On a wooded plot of land just beyond the north edge of campus, nestled behind the cross section of Forest Rd. and Alumni Dr., Jacksonville University is in the process of constructing the foundations of a new student experience, Dolphin Residence Hall.
Scheduled to open its doors in the fall of 2015, Dolphin Residence hall will be a 70,000 square-foot, four-story housing development with three wings and 277 beds. The facility is designed to house first-year students as well as one live-in staff member. It will also contain an apartment for visiting faculty or an additional staff member.
Described by the University as representing “ the best new practices in student housing, including collaborative living space and modern amenities,” the facility comes at a total cost of $12 million.
“This project represents a new era for campus life at Jacksonville University,” said JU President Tim Cost, in a Dec. 10 University press release. “And it is part of a larger push to create additional attractive amenities for today’s outstanding students – our students. Engaging, modern living spaces are an absolute priority for any institution looking to expand and evolve.”
Student residences will be constructed in community style halls with two students per room. Rooms will include upgraded features such as a sink and vanity area, with community bathrooms for each hall. Students will also have access to two community kitchenettes, game rooms, study lounges, and spaces designated for group activities.
“We are really working to incorporate the intellectual component into the residence hall,” said Kristie Gover, Ed.D., chief student affairs officer.
Designed with a blend of “social space” and “academic space” in mind, Dolphin Residence Hall will facilitate “a lot of opportunities for students to connect with one another” and “to study where they live in a private space,” Gover said.
The building will include a residential life satellite office, academic classroom space, a lobby with a fireplace and conversation nooks, a multi-purpose room, laundry facilities, and high-tech amenities such as fiber optic communications, CAT-6 wiring, and cell phone range extenders, according to the press release.
The outside of the building will contain multi-purpose green-spaces for student recreation.
“It will be a very inviting space where students will hopefully hang out and spend a lot of time,” Gover said.
Before the Blueprints
The development of Dolphin Residence Hall emerged from an intensive research process.
Before developing the plans, the University Residential Life staff visited and observed the first year living facilities of other similarly sized higher education institutions including Wake Forest University, Texas Christian University, Vanderbilt University, and Belmont University.
“ [One of the] things that we learned is that consistently across the board in higher education, the most important component of a first-year residence hall is the development of community,” Gover said.
Additionally, the staff examined the desires and experiences of JU students, speaking to student residential advisers and members of the Jacksonville University Student Alliance in Spring 2013.
Ideas generated by JU students included the incorporation of community kitchens, sinks in the resident’s rooms, expanded study space, and community bathrooms.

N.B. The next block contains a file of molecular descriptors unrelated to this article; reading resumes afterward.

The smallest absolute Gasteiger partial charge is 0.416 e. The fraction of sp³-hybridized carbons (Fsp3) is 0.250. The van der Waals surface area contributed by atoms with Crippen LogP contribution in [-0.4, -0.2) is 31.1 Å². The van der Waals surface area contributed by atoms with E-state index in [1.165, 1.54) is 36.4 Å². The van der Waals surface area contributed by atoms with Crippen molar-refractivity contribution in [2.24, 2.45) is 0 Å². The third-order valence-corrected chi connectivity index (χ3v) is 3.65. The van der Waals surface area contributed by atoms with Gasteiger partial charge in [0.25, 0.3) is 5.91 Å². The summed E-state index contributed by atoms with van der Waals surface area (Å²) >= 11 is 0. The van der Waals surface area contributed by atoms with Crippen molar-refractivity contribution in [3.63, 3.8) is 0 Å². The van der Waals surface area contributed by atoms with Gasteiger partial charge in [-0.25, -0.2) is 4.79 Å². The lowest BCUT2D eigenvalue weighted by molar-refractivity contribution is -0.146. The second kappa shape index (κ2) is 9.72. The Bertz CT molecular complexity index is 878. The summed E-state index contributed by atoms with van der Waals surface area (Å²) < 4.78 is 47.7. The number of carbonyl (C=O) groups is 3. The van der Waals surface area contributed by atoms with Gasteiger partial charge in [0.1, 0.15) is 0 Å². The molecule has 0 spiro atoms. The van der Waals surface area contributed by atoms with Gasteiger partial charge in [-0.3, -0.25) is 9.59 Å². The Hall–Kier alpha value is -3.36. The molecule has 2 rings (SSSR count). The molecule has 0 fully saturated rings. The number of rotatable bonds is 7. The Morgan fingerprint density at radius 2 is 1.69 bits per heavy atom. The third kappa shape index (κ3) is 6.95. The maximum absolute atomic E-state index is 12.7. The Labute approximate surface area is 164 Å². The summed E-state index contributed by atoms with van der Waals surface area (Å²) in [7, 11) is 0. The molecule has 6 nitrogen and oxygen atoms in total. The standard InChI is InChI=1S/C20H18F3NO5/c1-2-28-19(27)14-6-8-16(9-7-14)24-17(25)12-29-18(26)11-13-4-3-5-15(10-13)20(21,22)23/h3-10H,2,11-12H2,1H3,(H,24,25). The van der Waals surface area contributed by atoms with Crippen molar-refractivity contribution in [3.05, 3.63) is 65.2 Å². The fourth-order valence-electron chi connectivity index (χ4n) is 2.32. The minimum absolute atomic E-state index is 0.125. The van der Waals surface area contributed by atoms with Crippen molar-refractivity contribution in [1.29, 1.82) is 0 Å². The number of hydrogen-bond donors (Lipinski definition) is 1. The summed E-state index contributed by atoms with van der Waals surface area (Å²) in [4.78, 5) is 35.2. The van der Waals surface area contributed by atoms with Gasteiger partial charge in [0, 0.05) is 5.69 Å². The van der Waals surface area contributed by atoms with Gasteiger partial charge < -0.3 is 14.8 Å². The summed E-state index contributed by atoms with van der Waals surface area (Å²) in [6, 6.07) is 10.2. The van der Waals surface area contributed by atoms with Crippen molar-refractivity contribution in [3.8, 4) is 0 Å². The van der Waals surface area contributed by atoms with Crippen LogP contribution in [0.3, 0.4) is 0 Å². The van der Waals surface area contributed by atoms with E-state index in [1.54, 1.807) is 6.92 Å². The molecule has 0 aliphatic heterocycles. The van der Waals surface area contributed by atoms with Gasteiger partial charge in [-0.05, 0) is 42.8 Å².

“Interestingly enough, the [request for a] community bathroom was pretty consistent,” Gover said. “Students felt that the community bathroom really forced students out of their rooms to take care of some of the essential needs, and that this was a great way to meet other students.”
The land where Dolphin Residence Hall is being constructed is owned by Rimrock Devlin Development and will be the first residence hall not built onto JU owned property. Instead, JU will lease the property from the developer. This project is part of “the school’s redevelopment of old Arlington in conjunction with the City of Jacksonville,” according to the press release.
“The unique thing about our relationship with the developer is that we will continue to manage the residence hall as if it’s our own,” Gover said.
Changes for Existing Residence Halls
The beginning of student life in Dolphin Residence hall also marks a potential end for student housing in some of the school’s older, more storied and weathered buildings located at the south of campus.Constructed in 1968 as an all female residence hall, Botts Hall has not served as planned housing for students since spring 2011. Since then, it has been used for overflow and, as of the spring 2015 semester, is empty of students. It currently serves as the location of athletic offices.
Williams Hall, adjacent to Botts, is set to follow the older building’s footsteps and will be closing in fall 2015. Breast and McGeehee Halls will continue to serve as designated housing for Greek organizations. Plans for alternative Greek housing are in the discussion for a future phase, said Gover.
“The future of these buildings are not determined,” Gover said. “ The plan is to not use them for student housing.”
Oak Hall will remain open to students and is scheduled for upgrades, including the development of more “designated community space.”
Future Housing Developments
“This is phase one of the development. Our ultimate goal is to have all first year students living in the north campus area and develop that true first year living-learning community for our incoming students,” Gover said.
While “Phase Two” of the North Campus housing development is still to be determined, preliminarily, plans include a duplicate building with a different focus on community spaces.
“Long-term, in a future phase, we want to make sure that we are developing the outdoor space as well so students take advantage of the Florida weather,” Gover said.
Potential long-term outdoor developments include a wading pool water feature with an outdoor kitchen space and cabana as well as expanded green spaces.